Thursday, February 27, 2003

Malaysia: Islamic states mull oil as weapon
against Iraq war

By The Associated Press

KUALA LUMPUR, Malaysia - Prime Minister Mahathir Mohamad said Wednesday that Islamic states had discussed using oil as leverage in their campaign to oppose moves to wage war in Iraq to force its disarmament.
Countries meeting for informal talks of the Organization of Islamic Conference in Kuala Lumpur discussed the possibility of using "oil as a weapon" in the anti-war campaign, Mahathir said at a news conference following the consultations.
Mahathir said participants acknowledged there would be "repercussions" if they sought to use their control over the world's oil market in their campaign to avert a war against Baghdad, but said some felt they should start thinking about this option.
Forty-seven of the organization's 57 member states met at the informal talks, including representatives from major producers Saudi Arabia and Iran.
The group also discussed making "common cause" with anti-war protesters in Western countries, and line up behind France and Germany in efforts to head off moves toward war in the UN Security Council, Mahathir said.
The idea of using oil as leverage to influence U.S. policy on Iraq has been raised before, but has never achieved consensus among top producers, especially U.S. allies in the Gulf region. Saudi Arabia, the world's largest oil producer, has never wanted to repeat the global economic recession triggered by the 1973 oil embargo launched in response to the Arab-Israeli war.
Even without an oil embargo, Mahathir predicted in an interview last week with The Associated Press that war against Iraq - which has the world's second largest proven reserves - could push oil prices up to an unprecedented US$50 a barrel.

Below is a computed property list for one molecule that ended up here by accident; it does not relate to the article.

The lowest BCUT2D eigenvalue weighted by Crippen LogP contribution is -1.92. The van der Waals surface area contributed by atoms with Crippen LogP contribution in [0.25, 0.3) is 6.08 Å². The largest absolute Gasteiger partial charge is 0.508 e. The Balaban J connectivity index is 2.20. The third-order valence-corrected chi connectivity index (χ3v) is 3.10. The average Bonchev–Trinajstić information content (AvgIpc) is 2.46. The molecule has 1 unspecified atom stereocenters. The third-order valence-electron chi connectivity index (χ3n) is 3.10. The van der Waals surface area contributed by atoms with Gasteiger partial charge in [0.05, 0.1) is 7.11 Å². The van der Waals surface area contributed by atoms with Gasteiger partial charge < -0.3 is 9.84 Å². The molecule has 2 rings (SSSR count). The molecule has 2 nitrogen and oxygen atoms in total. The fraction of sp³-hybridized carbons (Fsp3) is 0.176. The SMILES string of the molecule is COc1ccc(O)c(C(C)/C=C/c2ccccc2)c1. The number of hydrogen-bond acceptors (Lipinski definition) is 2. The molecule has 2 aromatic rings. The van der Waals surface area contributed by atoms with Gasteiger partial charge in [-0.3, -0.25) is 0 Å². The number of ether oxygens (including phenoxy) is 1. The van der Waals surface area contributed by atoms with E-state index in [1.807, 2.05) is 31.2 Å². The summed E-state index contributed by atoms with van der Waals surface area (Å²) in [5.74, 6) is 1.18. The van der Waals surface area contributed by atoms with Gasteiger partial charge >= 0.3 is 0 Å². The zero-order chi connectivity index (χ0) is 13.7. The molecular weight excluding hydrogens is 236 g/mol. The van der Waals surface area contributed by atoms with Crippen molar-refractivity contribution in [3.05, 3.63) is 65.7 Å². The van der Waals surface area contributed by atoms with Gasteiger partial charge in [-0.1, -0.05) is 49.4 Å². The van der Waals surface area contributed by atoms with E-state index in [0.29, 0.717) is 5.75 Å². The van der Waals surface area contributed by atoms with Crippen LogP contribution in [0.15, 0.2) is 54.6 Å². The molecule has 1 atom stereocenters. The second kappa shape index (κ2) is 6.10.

The OIC talks were hastily arranged by Malaysia to gather leaders of Muslim nations already in Kuala Lumpur to attend the Non-Aligned Movement summit, which ended Tuesday.
The summit tried to head off an Iraq war with the twin strategies of strongly urging Iraq to comply with UN demands to disarm, while making plain the group's opposition to a U.S.-led war.
Staunchly anti-war Malaysia, which takes over the chairmanship of the OIC in October, originally proposed an emergency meeting that would have been expected to reach a definitive position on Iraq before momentum toward war becomes unstoppable.
But current chairman Qatar, which is hosting U.S. troops massing for a possible war and singled out for criticism by Iraq, rejected that proposal, agreeing instead to hold an emergency OIC meeting in early March.
Vice President Taha Yassin Ramadan told reporters at the non-aligned that Iraq wasn't getting enough Arab support and that he was especially disappointed that some Arab nations say they oppose a war on Baghdad while hosting U.S. troops. Iraq has rejected any OIC meeting in Qatar, fearing an unfavorable outcome.